Prioritizing the self in self worth

Despite its virtues, living in a more socially interconnected world has made us more susceptible to basing our self-worth on the opinions of others.

From instantaneous communication to the maintenance of relationships with people a world away, the revolutionary benefits of social media aren’t lost on many. Whether it be through ‘likes’, ‘retweets’ or follower ratios, hierarchy pervades our online presence across social media. Aside from plaguing your profile with privacy-enhancing preferences, there isn’t a way to exist socially online without being subject to such distinct indicators of popularity. 

While beneficial in a business sense, this ranking-based design creates greater divisions between the socially popular and their inferior counterparts. And let’s face it — many of us have marveled at the pages of 

Insta-famous superstars, which sport a myriad of beautiful photos and an inconceivable number of devoted followers. 

But in fostering this ‘more is better’ attitude with regards to virtual popularity, social media has made it easier for us to attach our personal sense of self-worth to the amount of likes and followers we receive online. 

The glorification of online exposure has conditioned us to consider whether or not our posts will generate widespread approval before we share them. While we admittedly should value the honest opinions of our close friends and family, we must also be careful.  We can’t fall into a trap where critical comments, or a lack of virtual likes, have a significant effect on the way we feel about ourselves.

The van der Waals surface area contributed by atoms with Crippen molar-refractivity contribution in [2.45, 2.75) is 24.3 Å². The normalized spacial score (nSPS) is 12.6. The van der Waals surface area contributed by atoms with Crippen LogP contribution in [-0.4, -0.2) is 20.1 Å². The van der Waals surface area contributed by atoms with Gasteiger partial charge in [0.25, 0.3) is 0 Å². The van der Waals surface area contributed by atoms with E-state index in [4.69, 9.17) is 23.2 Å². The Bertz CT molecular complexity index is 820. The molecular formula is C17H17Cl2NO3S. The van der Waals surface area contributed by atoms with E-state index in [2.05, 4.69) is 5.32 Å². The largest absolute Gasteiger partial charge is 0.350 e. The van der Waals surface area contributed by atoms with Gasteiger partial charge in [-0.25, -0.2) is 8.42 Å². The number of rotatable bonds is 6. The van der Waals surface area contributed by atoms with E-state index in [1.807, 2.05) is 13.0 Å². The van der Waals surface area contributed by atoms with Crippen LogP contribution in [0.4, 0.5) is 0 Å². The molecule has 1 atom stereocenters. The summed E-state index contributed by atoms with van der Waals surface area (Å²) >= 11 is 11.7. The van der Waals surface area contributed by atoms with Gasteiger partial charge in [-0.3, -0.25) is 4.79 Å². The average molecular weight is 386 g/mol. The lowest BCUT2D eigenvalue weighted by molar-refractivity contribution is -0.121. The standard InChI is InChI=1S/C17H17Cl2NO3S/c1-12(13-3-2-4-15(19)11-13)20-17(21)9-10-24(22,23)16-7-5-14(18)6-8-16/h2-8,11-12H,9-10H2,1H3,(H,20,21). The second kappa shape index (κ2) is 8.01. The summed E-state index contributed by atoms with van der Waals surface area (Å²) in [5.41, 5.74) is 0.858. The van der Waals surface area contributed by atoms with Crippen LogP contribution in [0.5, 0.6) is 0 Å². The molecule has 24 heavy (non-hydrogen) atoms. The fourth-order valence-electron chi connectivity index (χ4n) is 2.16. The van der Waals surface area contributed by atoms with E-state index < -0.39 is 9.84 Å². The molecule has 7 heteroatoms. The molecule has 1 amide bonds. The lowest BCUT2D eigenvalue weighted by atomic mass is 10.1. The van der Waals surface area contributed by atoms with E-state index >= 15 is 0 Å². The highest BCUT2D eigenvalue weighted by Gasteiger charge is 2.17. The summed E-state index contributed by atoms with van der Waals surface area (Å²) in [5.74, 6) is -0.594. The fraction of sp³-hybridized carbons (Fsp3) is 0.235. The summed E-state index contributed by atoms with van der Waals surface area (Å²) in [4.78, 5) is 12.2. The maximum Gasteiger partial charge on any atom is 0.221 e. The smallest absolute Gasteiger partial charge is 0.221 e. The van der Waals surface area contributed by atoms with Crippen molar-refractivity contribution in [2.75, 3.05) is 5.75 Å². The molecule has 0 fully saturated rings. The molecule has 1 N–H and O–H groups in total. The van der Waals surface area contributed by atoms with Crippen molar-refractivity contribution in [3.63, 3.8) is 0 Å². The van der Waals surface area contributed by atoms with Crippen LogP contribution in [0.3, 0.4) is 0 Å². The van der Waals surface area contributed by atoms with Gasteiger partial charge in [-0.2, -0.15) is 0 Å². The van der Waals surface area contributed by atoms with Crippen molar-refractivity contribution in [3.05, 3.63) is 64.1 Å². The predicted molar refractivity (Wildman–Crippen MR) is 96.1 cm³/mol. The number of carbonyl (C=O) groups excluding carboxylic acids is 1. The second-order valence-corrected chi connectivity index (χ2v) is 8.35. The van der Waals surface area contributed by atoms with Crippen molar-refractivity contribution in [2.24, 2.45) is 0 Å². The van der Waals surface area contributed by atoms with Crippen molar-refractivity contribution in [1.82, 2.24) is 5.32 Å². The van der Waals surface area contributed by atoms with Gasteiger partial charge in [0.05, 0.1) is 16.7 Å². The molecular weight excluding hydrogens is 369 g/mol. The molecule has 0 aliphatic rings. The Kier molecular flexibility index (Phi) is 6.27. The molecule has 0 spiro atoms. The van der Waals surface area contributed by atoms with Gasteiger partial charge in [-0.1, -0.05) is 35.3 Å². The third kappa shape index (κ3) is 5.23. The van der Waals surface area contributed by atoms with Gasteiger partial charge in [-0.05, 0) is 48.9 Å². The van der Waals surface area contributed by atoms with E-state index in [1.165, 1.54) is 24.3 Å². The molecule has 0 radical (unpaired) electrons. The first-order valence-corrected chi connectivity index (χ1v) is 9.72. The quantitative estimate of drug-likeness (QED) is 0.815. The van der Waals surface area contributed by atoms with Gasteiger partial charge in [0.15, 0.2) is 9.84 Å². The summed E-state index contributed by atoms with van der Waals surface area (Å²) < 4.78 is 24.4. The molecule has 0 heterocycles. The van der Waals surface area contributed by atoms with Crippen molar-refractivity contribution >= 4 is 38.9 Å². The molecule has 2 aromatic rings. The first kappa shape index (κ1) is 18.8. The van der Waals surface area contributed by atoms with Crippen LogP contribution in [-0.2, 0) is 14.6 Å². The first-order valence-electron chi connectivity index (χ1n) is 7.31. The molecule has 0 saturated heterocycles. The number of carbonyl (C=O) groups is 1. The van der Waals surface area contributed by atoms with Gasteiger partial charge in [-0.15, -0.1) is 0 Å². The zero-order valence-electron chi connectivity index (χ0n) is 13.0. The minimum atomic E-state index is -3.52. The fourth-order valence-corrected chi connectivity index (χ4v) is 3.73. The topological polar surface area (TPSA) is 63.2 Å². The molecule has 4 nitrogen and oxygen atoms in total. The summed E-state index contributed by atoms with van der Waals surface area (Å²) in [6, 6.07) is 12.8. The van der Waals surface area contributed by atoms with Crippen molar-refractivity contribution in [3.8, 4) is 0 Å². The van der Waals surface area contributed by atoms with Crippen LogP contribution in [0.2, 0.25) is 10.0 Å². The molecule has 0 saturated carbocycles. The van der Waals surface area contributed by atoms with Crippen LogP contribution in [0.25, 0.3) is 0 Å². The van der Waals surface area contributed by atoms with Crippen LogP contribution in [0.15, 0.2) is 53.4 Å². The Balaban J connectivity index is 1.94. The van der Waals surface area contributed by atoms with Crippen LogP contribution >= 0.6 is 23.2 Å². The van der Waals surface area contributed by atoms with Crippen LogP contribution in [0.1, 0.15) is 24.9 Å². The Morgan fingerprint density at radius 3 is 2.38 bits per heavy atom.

As cliché as it may sound, being comfortable with who you are — without the approval of others — is a luxury that’s tough to afford in an environment where our lives are increasingly featured online. 

Beyond fostering a dangerous cycle of dependency, linking your self-worth to the opinions of others seriously undermines the value of healthy self-critique and introspective reflection.  As opposed to allowing others’ opinions online to dictate your sense of self-worth, being honest with yourself about both your current self-image and the type of person you aspire to be is a much more worthwhile confidence-building exercise. 

All of this isn’t to say that we should avoid social media altogether. But when navigating this online universe, we need to remember that our self-worth should be determined by honest personal reflection, not the judgments made by others. 


Ejaz is one of The Journal’s Copy Editors. He’s a fourth-year Political Studies major. 

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